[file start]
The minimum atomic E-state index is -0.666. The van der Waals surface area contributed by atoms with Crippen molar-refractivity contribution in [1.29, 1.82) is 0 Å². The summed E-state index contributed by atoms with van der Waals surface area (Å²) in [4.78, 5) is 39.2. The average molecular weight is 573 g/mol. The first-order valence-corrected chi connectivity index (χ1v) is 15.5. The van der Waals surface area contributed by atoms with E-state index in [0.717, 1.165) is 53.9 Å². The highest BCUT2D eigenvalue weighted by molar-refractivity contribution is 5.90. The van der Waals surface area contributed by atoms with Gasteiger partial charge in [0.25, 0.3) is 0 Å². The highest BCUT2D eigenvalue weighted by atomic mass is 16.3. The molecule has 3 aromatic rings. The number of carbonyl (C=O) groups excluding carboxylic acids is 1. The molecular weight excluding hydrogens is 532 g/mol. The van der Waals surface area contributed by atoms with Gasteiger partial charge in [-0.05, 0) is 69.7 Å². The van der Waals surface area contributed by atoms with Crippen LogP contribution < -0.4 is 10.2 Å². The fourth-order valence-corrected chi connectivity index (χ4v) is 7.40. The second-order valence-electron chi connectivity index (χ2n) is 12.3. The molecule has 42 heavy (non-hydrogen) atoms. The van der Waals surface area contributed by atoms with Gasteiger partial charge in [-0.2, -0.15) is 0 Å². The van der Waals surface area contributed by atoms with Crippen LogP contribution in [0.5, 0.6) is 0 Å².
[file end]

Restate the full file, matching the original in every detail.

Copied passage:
The minimum atomic E-state index is -0.666. The van der Waals surface area contributed by atoms with Crippen molar-refractivity contribution in [1.29, 1.82) is 0 Å². The summed E-state index contributed by atoms with van der Waals surface area (Å²) in [4.78, 5) is 39.2. The average molecular weight is 573 g/mol. The first-order valence-corrected chi connectivity index (χ1v) is 15.5. The van der Waals surface area contributed by atoms with E-state index in [0.717, 1.165) is 53.9 Å². The highest BCUT2D eigenvalue weighted by molar-refractivity contribution is 5.90. The van der Waals surface area contributed by atoms with Gasteiger partial charge in [0.25, 0.3) is 0 Å². The highest BCUT2D eigenvalue weighted by atomic mass is 16.3. The molecule has 3 aromatic rings. The number of carbonyl (C=O) groups excluding carboxylic acids is 1. The molecular weight excluding hydrogens is 532 g/mol. The van der Waals surface area contributed by atoms with Gasteiger partial charge in [-0.05, 0) is 69.7 Å². The van der Waals surface area contributed by atoms with Crippen LogP contribution < -0.4 is 10.2 Å². The fourth-order valence-corrected chi connectivity index (χ4v) is 7.40. The second-order valence-electron chi connectivity index (χ2n) is 12.3. The molecule has 42 heavy (non-hydrogen) atoms. The van der Waals surface area contributed by atoms with Gasteiger partial charge in [-0.2, -0.15) is 0 Å². The van der Waals surface area contributed by atoms with Crippen LogP contribution in [0.5, 0.6) is 0 Å².